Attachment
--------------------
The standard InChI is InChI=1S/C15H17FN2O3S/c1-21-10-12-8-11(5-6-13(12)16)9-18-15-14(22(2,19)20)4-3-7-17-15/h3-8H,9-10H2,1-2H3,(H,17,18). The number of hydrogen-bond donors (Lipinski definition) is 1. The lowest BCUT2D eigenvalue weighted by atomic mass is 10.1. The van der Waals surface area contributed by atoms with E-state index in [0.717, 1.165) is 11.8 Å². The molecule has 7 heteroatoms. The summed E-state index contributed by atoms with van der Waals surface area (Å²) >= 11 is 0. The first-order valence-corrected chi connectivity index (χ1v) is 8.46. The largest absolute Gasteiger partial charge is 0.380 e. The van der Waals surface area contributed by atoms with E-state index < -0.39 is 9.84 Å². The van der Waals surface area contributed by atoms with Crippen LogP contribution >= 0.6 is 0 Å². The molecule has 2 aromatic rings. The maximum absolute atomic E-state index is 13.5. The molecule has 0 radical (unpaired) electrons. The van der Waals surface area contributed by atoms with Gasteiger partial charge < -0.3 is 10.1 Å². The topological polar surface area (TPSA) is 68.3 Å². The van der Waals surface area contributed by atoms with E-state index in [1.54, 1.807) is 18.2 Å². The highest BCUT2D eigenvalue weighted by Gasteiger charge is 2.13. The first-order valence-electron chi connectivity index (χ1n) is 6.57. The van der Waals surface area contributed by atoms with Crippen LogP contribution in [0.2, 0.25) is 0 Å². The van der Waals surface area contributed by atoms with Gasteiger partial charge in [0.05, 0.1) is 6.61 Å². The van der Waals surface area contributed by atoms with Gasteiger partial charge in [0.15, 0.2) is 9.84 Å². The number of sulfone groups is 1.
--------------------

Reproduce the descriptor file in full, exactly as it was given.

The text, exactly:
The standard InChI is InChI=1S/C15H17FN2O3S/c1-21-10-12-8-11(5-6-13(12)16)9-18-15-14(22(2,19)20)4-3-7-17-15/h3-8H,9-10H2,1-2H3,(H,17,18). The number of hydrogen-bond donors (Lipinski definition) is 1. The lowest BCUT2D eigenvalue weighted by atomic mass is 10.1. The van der Waals surface area contributed by atoms with E-state index in [0.717, 1.165) is 11.8 Å². The molecule has 7 heteroatoms. The summed E-state index contributed by atoms with van der Waals surface area (Å²) >= 11 is 0. The first-order valence-corrected chi connectivity index (χ1v) is 8.46. The largest absolute Gasteiger partial charge is 0.380 e. The van der Waals surface area contributed by atoms with E-state index < -0.39 is 9.84 Å². The van der Waals surface area contributed by atoms with Crippen LogP contribution >= 0.6 is 0 Å². The molecule has 2 aromatic rings. The maximum absolute atomic E-state index is 13.5. The molecule has 0 radical (unpaired) electrons. The van der Waals surface area contributed by atoms with Gasteiger partial charge < -0.3 is 10.1 Å². The topological polar surface area (TPSA) is 68.3 Å². The van der Waals surface area contributed by atoms with E-state index in [1.54, 1.807) is 18.2 Å². The highest BCUT2D eigenvalue weighted by Gasteiger charge is 2.13. The first-order valence-electron chi connectivity index (χ1n) is 6.57. The van der Waals surface area contributed by atoms with Crippen LogP contribution in [0.2, 0.25) is 0 Å². The van der Waals surface area contributed by atoms with Gasteiger partial charge in [0.05, 0.1) is 6.61 Å². The van der Waals surface area contributed by atoms with Gasteiger partial charge in [0.15, 0.2) is 9.84 Å². The number of sulfone groups is 1.